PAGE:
Staff shortage threatens state’s health programme
The government’s proposed National Health Insurance System (NHI) cannot be successfully implemented before the government has not deployed enough health providers to the right geographic locations.
According to Dr Johan Lamprecht of the School of Pharmacy at the North-West University’s Potchefstroom Campus, the NHI programme can be a success if the State and relevant statutory councils pull up their socks with regard to training and the placement of professional health care staff. Lamprecht says that approximately 40% of South Africa’s total health care costs are currently spent on 85% of the total population, while a massive 60% is spent on 15% of the population that belongs to medical aids. “In this respect the NHI offers a good solution. The above-mentioned figures are unhealthy, and the NHI can possibly level the playing field for medical service delivery. If more professional health care staff can be trained and deployed, the massive demand for medical service providers can be reduced. This will result in the NHI programme effecting a win-win situation between government institutions and the private sector. Patients will then possibly also have a bigger choice where they want to receive treatment. The location, accessibility, availability and effectiveness of medical care are now going to play a role and not necessarily the affordability thereof anymore.”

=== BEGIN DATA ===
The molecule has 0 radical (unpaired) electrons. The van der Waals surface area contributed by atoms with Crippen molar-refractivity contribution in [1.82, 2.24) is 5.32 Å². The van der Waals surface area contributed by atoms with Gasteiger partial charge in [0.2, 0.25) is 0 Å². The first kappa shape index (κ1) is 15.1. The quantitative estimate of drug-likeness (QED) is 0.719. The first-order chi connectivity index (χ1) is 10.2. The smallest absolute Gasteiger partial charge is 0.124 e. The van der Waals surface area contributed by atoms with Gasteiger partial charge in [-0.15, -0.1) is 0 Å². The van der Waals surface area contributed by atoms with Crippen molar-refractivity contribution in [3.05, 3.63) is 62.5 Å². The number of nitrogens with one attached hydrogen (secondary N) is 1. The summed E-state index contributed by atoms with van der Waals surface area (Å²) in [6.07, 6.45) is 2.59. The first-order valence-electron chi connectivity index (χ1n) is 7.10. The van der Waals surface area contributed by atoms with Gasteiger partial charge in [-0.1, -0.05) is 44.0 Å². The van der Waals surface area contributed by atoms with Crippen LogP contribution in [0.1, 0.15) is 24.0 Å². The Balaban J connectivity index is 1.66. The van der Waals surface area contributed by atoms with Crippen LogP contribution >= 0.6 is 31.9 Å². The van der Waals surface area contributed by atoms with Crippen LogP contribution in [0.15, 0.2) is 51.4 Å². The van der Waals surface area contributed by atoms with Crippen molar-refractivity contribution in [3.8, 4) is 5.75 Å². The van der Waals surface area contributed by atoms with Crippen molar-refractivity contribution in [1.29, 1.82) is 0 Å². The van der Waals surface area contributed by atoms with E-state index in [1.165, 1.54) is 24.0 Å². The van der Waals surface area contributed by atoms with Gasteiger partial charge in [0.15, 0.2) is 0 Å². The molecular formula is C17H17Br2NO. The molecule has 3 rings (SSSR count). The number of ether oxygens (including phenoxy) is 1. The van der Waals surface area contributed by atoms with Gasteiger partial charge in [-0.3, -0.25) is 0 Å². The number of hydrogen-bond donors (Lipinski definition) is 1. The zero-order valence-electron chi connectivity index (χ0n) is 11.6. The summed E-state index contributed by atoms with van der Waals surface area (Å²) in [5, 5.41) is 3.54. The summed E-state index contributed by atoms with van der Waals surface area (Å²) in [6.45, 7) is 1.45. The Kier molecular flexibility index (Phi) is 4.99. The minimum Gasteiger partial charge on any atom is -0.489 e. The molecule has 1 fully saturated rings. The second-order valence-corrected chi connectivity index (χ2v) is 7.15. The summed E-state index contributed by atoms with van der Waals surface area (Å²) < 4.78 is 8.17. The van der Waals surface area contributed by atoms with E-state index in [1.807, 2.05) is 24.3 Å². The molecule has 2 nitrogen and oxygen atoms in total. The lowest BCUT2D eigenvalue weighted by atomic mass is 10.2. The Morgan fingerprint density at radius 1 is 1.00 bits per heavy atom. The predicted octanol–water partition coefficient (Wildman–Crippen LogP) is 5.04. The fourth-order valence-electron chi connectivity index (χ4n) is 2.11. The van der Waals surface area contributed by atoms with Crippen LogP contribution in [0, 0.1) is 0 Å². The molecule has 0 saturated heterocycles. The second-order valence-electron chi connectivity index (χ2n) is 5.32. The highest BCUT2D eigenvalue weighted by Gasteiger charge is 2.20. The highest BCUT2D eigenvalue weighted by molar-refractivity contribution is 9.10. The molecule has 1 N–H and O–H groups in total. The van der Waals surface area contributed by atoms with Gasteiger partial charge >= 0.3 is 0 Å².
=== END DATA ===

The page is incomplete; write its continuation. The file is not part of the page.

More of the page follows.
According to a colleague of Lamprecht, Prof Jan Serfontein, the demand for, amongst others, pharmacists is critical. “More than 45 municipalities in the country have no pharmacists and at least 40 municipalities only have one pharmacist for the entire municipal area.” He says the biggest problem responsible for this is misdistribution of pharmacists. “How can one shopping centre have three pharmacies, but a rural town doesn’t even have a single pharmacy?” Serfontein further emphasises that a lot must still be done before the NHI can be successfully implemented.
According to Prof Awie Kotze, Director of the School of Pharmacy, their aim is to train enough pharmaceutical care service providers, thereby being able to act proactively as soon as the NHI is put into service. “In this respect there is a national plan in which the School of Pharmacy will become involved to train pharmacist assistants and pharmacist technicians.”
The NWU Potchefstroom Campus’ School of Pharmacy has already launched an advanced course for postgraduate training of graduated students to enable them to be possibly accredited by the NHI. “The University has the capacity to get students ready for the NHI, but will the government see the opportunity and implement it? It remains an open question,” says Lamprecht. He also says that the NHI is indeed a political initiative that attempts to keep up with especially first-world countries and to prove that the governing party fulfils their institutional duty – medical care for all. “But the government must now also make it work. It is therefore also their responsibility to make use of the capacity delivered by tertiary training, thus tasting the success of the NHI.”